The deal, announced Wednesday, involves systems that serve Miami Beach, Pennsylvania, Maryland, Delaware, New York and West Virginia, and includes approximately 79,000 digital and 33,000 high-speed data customers, the company said.
"Proceeds from this cash sale will be used to repay bank debt and fund future capital expenditures," Charter CEO Carl Vogel said in a statement.
The sale comes as Charter, the third-largest cable television provider in the United States behind Cox Communications and AOL Time Warner, seeks to put a long list of troubles behind it. The company has been stung byenrollment, some $19 billion in debt and a federal investigation into alleged accounting fraud.
Charter has been selling off nonstrategic assets to address its debt load, having previously announced the sale of a system in Port Orchard, Wash., for $91 million. In August, the company abandoned plans to refinance $1.7 billion in debt, citing market conditions.Charter reported about 6.54 million customers as of June 30, 2003, down from 6.78 million a year earlier. Its broadband unit has been growing, however, adding nearly 500,000 new subscribers over the same period, from 870,000 to 1.38 million.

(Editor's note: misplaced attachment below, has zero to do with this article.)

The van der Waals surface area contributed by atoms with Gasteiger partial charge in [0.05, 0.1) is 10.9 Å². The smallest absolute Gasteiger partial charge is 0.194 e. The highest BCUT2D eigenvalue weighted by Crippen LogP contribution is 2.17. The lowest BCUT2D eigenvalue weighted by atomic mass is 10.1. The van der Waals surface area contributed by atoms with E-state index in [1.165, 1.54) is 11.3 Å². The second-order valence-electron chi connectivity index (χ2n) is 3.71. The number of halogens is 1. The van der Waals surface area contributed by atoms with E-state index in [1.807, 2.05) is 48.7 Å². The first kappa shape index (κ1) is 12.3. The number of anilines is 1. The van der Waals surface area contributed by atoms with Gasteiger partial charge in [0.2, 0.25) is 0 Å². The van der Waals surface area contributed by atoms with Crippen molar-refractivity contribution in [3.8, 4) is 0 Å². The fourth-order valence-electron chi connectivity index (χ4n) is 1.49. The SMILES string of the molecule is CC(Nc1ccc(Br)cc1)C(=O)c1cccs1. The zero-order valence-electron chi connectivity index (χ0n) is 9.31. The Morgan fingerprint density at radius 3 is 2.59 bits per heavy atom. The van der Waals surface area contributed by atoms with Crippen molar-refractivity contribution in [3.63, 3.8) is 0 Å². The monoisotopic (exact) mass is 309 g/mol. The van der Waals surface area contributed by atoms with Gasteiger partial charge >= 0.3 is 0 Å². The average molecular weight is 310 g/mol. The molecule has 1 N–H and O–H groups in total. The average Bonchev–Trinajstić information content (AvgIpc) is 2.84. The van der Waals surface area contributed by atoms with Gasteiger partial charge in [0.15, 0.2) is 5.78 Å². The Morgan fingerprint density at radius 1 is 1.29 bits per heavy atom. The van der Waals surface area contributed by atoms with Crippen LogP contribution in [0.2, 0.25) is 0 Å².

The company has blamed overall subscriber declines on competition with satellite TV and also new customer disconnect policies.
Charter has also been dogged by legal troubles, with a federal grand jury in July indicting four former top executives on charges that they defrauded investors by inflating revenue and customer numbers.
Charter, founded in 1993 to provide cable television access, employs 16,700 people and is headquartered in St. Louis, Mo. Its chairman is Microsoft co-founder Paul Allen.